The normal disciplinary process requires an employer to conduct a fair and thorough investigation before disciplining an employee. Any number of reasons may trigger an investigation: performance issues, charges of harassment, work rule or other job violations, etc. One employee complaining about another, client, customer, or citizen complaints may also require an investigation. Employees who are disciplined have rights and many times will appeal or sue. How the investigation is conducted often becomes the object of legal challenge and possible personal liability for the investigator. Further, the NLRB’s recent confidentiality ruling represents an additional requirement that employers must add to their list of the dos and don’ts to consider when conducting an investigation. It is essential that human resources professionals understand the legal requirements and practical steps for carrying out a fair disciplinary investigation and how to respond when they receive a complaint. This involves having a game plan for conducting an investigation before it begins, compiling the relevant facts, knowing how to interview witnesses fully and impartially, and documenting what you find out. It is essential that you, also, understand your responsibility, as the primary investigator, to assure due process, confidentiality and privacy, how to avoid charges of defamation, and the do’s and don’ts to prevent personal liability for just doing your job. Please join Bob Gregg as he takes you through the steps for conducting a thorough and lawful workplace investigation which helps you to decide if a disciplinary action is even warranted.
WHAT YOU’LL LEARN
Just a sampling of the many practical tips you’ll take away:
- How to avoid personal liability for "investigative malpractice"
- See which workplace policies either hamper or support an investigation
- Review best practices for the intake and assessment of complaints
- Find out how to plan the investigation before it begins
- Discuss the rights of the "accused"
- Review techniques for interviewing witnesses
- Understand privacy and confidentiality requirements of both the accused and the witnesses in light of the NLRB’s recent guidelines relating to confidentiality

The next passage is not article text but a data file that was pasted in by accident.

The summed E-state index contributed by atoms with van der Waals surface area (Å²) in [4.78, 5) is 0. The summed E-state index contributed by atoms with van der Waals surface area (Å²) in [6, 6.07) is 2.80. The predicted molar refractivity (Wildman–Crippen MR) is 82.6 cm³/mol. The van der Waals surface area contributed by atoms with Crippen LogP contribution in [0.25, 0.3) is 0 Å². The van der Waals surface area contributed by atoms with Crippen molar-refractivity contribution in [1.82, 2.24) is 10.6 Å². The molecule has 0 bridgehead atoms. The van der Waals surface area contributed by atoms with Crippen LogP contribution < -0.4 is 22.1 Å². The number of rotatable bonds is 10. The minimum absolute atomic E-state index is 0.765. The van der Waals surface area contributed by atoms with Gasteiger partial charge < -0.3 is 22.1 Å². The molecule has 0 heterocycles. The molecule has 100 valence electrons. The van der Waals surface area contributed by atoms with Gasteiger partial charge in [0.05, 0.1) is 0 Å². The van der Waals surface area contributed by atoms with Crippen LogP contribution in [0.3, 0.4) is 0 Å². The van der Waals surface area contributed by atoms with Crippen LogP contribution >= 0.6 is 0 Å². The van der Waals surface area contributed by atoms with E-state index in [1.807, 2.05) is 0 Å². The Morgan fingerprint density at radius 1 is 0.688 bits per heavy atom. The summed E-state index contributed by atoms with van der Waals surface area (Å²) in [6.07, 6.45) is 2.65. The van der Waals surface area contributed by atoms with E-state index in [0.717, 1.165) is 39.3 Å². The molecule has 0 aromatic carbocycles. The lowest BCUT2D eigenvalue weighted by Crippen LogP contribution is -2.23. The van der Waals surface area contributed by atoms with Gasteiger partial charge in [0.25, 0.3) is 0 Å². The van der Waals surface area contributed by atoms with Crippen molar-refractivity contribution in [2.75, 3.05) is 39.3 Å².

- Understand the importance of the investigator's notes and how to maintain their integrity
- Discuss how to evaluate the evidence and come to the appropriate decision
YOUR CONFERENCE LEADER
Your conference leader for “How to Conduct a Workplace Investigation: Reduce Employer and HR Risks" is Robert Gregg. Bob is a partner at the Boardman & Clark Law Firm in Madison, Wisconsin, and has been involved in employment relations for more than 30 years. He also litigates employment cases, representing employers in employment contracts, discrimination cases, FLSA, FMLA and all other areas of employment law. His main emphasis is helping employers achieve enhanced productivity, creating positive work environments, and resolving employment problems before they generate lawsuits. He has designed the workplace policies of numerous employers. Bob has conducted over 3,000 seminars throughout the United States and authored numerous articles on practical employment issues. Bob is a member of the Society for Human Resource Management, the National Speakers Association, is a National Faculty Member of the American Association for Affirmative Action and serves on the board of directors for the Department of Defense Equal Opportunity Management Institute Foundation. Bob's practice has a special focus in documentation issues. He served as the chief investigator for the Wisconsin Personnel Commission. He is retained to conduct high level, sensitive investigations for both public and private sector organizations. Bob trains HR staff, security personnel and civil investigators in the concepts of properly investigating employment issues.
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